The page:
Morningstar’s Voice of the Asset Owner Survey spotlights the need for better ESG data and tools, with investors “concerned” about quality.
ESG investment has reached “critical mass” and will not be deterred by anti-ESG rhetoric, with asset owners underlining its “fundamental materiality”.
Morningstar Sustainalytics and Indexes’ second ‘Voice of the Asset Owner‘ survey identifies key priorities and perspectives of institutional investors, including ESG data and their fiduciary duty in the face of US regulatory headwinds.
The first qualitative phase of the 2023 study consisted of direct conversations with ten asset owners with at least US$124.8 billion in combined AuM across North America, Europe and Asia, comprised of nine pension funds and one investment consultant.
“We thought it would be useful to essentially begin building a record of how the views of asset owners are evolving on a lot of ESG issues,” Thomas Kuh, Head of ESG Strategy at Morningstar Indexes, told ESG Investor.
“This is an area where, particularly when it comes to sustainable investment, we felt that there was an opportunity to gain greater insights.”
According to Kuh, who authored the report, the survey aims to offer asset owners an opportunity to discuss the issues that are driving their behaviours and practices.
Morningstar uses the responses to craft questions for a quantitative survey which is sent to hundreds of asset owners. The first quantitative survey received 500 responses, with the data and analytics provider looking to publish its second survey report by the end of September.
Anti-ESG movement’s “fundamental flaw”
The report noted that despite political pressures, asset owners globally are “adamant” that ESG considerations are a “financially relevant and material part of the investment process”.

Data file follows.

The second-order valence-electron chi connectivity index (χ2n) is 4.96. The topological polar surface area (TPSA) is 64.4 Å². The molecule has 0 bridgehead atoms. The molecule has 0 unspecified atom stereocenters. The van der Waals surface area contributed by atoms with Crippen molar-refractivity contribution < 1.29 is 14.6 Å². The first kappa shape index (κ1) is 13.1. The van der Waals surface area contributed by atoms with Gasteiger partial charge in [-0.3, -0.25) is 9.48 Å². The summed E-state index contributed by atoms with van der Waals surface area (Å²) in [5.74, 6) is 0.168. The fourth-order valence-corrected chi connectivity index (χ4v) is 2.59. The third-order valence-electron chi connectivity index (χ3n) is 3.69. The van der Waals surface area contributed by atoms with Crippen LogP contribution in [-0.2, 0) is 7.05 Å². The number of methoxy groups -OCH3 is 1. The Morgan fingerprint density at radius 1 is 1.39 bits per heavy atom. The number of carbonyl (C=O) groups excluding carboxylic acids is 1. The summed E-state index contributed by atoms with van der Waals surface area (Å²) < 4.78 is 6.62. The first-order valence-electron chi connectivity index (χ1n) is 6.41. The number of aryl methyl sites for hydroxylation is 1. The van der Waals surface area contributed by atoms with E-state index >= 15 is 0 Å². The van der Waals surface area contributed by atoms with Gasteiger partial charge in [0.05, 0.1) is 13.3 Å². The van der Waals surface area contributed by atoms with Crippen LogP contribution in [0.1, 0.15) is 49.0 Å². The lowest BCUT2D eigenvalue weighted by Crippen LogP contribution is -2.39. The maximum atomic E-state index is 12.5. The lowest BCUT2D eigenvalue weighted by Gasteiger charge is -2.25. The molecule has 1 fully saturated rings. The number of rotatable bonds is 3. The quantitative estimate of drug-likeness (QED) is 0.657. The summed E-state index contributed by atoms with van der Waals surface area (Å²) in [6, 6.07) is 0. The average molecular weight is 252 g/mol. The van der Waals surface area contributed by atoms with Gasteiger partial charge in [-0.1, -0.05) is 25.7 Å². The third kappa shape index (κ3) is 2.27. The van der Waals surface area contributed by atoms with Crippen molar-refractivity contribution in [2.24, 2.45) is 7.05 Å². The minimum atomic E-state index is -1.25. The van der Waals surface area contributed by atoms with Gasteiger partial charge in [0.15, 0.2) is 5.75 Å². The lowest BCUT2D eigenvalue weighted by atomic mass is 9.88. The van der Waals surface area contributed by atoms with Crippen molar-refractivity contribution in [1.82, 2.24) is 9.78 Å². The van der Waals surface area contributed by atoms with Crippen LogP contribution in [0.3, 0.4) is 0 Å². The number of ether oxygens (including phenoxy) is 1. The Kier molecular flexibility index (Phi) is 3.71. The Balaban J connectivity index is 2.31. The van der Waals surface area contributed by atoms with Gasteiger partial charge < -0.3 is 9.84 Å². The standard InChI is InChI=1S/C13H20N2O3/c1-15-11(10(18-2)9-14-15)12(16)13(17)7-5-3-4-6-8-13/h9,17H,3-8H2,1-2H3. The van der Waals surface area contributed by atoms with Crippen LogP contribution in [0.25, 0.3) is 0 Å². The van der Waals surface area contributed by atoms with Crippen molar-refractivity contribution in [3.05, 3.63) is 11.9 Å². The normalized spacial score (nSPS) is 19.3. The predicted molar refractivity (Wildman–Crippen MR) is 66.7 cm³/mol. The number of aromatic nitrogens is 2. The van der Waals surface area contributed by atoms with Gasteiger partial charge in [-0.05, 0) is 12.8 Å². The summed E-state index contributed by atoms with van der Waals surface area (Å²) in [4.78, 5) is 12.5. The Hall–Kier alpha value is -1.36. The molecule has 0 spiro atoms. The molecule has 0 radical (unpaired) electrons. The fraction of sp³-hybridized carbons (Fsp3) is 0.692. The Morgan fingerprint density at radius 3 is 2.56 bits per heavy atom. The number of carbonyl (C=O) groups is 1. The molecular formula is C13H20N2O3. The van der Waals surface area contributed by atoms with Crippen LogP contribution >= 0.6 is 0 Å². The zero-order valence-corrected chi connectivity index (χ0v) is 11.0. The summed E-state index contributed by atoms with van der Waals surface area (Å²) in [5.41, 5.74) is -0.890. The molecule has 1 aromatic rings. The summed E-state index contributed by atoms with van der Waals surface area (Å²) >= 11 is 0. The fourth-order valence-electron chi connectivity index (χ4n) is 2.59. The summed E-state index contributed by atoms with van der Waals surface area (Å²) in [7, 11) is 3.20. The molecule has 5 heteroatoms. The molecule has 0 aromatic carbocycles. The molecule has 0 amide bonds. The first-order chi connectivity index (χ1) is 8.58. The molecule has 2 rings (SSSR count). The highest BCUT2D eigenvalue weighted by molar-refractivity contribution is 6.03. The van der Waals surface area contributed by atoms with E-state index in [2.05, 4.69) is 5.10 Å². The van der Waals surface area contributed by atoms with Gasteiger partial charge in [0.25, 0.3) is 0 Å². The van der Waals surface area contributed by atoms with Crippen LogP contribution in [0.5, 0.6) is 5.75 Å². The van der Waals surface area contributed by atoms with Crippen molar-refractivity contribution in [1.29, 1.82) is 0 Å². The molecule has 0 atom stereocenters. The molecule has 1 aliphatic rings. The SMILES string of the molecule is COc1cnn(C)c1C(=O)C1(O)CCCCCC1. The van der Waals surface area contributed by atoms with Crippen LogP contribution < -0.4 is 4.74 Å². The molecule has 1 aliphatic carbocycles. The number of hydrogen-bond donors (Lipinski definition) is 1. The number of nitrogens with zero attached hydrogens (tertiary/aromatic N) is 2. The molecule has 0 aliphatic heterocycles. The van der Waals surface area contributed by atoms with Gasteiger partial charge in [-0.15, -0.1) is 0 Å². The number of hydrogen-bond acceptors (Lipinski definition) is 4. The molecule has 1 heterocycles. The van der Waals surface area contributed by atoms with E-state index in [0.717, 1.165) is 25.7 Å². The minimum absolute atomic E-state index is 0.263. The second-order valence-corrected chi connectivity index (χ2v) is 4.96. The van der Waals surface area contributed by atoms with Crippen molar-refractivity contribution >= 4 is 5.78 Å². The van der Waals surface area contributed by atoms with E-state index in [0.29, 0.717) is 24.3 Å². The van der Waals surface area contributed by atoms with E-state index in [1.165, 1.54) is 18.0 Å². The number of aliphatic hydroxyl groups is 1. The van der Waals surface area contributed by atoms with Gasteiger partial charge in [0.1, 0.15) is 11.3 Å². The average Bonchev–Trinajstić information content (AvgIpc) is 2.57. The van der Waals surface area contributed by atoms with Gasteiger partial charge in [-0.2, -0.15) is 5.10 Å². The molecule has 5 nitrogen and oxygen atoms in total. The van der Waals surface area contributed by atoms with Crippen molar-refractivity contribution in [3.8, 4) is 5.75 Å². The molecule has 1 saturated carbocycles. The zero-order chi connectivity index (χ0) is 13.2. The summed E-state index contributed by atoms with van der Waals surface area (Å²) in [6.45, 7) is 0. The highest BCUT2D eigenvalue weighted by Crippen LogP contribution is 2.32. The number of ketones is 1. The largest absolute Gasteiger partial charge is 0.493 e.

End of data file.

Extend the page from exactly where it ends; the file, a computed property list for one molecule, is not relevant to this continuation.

Several asset owners that were interviewed by Morningstar for the survey said that ESG-oriented investment considerations are “driven by fiduciary duty”, with one asset owner adding that to “outlaw [such consideration] entails a breach of fiduciary duty”.
This year there have already been over 100 anti-ESG bills filed in the US, more than double the 39 filed the whole of 2022. Last year, Republicans states withdrew US$1 billion in assets from BlackRock over the asset manager’s ESG investment policies.
A group of Republican states recently requested a federal judge in Texas to strike down a Biden administration rule allowing socially conscious investing by retirement plans, while earlier this year the Indiana Public Retirement System estimated that state employees could lose up to US$6.7 billion in pension returns in the next decade due to anti-ESG state House bill.
The majority of asset owners interviewed by Morningstar said that they saw ESG as ultimately becoming “integrated into mainstream investment practices due to its fundamental materiality”.
A managing director of a US$17.2 billion North America-based religious organisation pension fund said that some states are “quick to criticise ESG”, but that criticism has the “fundamental flaw” of not seeing ESG issues as investment issues.
Kuh said the US asset owner respondents’ basic perspective was that they were “not going to be deterred” by anti-ESG pressure due to their fiduciary duty, including a duty of care and a duty of loyalty.